During the first quarter of 2019 global equity markets recovered well, accompanied by sharp declines in bond yields. Central banks played a key role. The US Federal Reserve’s (Fed) decision to pause in January, followed by the European Central Bank’s easing in March, calmed equity investor concerns about weak growth and stoked demand for bonds.
By quarter end, however, investors had begun to ask how much longer stocks and bonds could rally together. That question was also central to the asset allocation committee’s deliberations.
Contrary to conventional wisdom, declining bond yields do not always boost equity valuations. Eventually, weaker growth implied by falling bond yields erodes earnings, so equity prices drop. Weaker earnings also make stocks riskier, leading to equity de-rating.
The determining factor is growth. If economic activity worsens, the bond market will prevail. Recovery, on the other hand, undermines fixed income markets and benefits equities.
The committee believes the bond market will give way, because growth is more likely to recover than stagnate this year.
To understand why, it is important to consider why the world economy stumbled late last year. Typically, slowdowns occur because of one or more of the following outcomes: 1) monetary or fiscal policy is tightened; 2) credit growth slows; 3) inventories rise; or 4) oil prices surge.
It is difficult to fully explain the recent ‘soft patch’ on these factors alone. Despite a series of Fed rate hikes last year, real interest rates in the US were never particularly restrictive. Inventories and oil prices were well behaved. Fiscal policy eased significantly in the US and was not tightened elsewhere. The sole policy restraint was China’s credit tightening.
To be sure, US fiscal stimulus is now fading. However, financial conditions have eased considerably in early 2019. China has also reversed course, deploying credit, fiscal, infrastructure and regulatory policies to boost growth.
The key factor for the world economy in 2019, however, will be confidence. Last year ‘animal spirits’ were dented by fears of trade wars and ‘hard Brexit’. With China and the US nearing a trade deal and as the odds of a ‘no deal Brexit’ recede, confidence is likely to improve.
As a result, we believe bond markets have misjudged the likely 2019 growth outcome. More benign policy, financial and political conditions ought to support a pick up in global growth this year.
The preceding discussion hints at a straightforward asset allocation conclusion: Long equities, short bonds.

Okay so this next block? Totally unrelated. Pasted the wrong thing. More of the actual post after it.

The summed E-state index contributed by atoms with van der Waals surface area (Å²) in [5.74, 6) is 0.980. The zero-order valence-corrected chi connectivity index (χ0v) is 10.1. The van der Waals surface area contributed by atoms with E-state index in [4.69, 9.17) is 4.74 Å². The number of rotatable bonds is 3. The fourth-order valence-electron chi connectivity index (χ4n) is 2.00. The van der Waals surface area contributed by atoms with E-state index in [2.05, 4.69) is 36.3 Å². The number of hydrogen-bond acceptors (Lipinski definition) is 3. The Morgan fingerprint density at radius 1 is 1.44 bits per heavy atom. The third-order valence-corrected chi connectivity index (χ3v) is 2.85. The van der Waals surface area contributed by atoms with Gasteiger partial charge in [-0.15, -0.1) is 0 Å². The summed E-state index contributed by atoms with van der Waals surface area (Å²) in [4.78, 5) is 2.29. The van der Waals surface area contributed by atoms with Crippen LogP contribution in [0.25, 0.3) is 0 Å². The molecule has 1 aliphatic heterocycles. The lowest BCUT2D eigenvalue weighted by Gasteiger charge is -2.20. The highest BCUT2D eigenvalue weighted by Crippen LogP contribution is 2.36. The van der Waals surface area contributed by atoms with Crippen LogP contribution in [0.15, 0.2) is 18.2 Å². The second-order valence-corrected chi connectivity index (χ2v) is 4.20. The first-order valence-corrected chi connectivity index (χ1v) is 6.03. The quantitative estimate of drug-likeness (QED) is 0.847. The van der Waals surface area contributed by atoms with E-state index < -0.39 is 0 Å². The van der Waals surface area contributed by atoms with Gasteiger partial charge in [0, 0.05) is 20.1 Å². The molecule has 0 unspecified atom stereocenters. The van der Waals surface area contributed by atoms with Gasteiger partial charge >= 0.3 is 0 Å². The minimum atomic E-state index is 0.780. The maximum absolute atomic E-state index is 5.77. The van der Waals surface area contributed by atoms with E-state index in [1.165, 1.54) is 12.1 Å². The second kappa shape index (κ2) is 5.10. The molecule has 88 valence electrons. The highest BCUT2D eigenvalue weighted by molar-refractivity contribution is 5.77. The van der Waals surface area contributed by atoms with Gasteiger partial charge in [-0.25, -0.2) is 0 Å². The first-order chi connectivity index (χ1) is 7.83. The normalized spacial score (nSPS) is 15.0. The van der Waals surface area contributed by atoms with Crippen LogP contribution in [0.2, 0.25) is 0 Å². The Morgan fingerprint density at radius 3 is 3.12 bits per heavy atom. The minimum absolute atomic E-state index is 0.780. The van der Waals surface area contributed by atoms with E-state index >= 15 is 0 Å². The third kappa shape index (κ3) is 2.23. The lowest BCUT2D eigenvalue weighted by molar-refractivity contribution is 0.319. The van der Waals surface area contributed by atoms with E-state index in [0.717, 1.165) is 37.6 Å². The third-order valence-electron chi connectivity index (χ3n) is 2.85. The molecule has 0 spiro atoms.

Yet matters are rarely so simple. True, shorting US Treasuries and, especially, German Bunds is sensible, in our view. A trickier decision regarding equity allocation is required.
That is because US earnings growth is likely to slow sharply this year, unaccompanied by offsetting earnings acceleration elsewhere. This scenario is probable even if, as we expect, global growth modestly rebounds.
Here’s why. After a stellar 2018, base effects will be challenging for US earnings. Rising labour costs and higher capital expenditures relative to sales will erode margins and asset turnover. US profit share in GDP, a broad approximation for operating leverage, is already falling. Finally, as the economy reaches full employment, the US is no longer capable of above-trend growth.
Investors will therefore be confronted with sluggish earnings growth even as fears of global recession fade. How should they respond?
The members of the committee opt for equity allocations to companies with reliable earnings and solid business models. We favour ‘Quality’ and ‘Minimum Volatility’ factors, as well as companies with high and stable margins versus those with low and variable margins. We also prefer secular growth stories, for example in information technology or Japan. We are sceptical that ‘Value’, financials or even cyclical companies can deliver sustained outperformance.
For diversification purposes we prefer specialty credit, such as mortgage-backed securities or insurance-linked bonds, as well as target return and alternative risk premium strategies. We believe they can generate adequate returns that are weakly correlated to broader moves in stocks and bonds, and will therefore enhance portfolio risk-adjusted performance.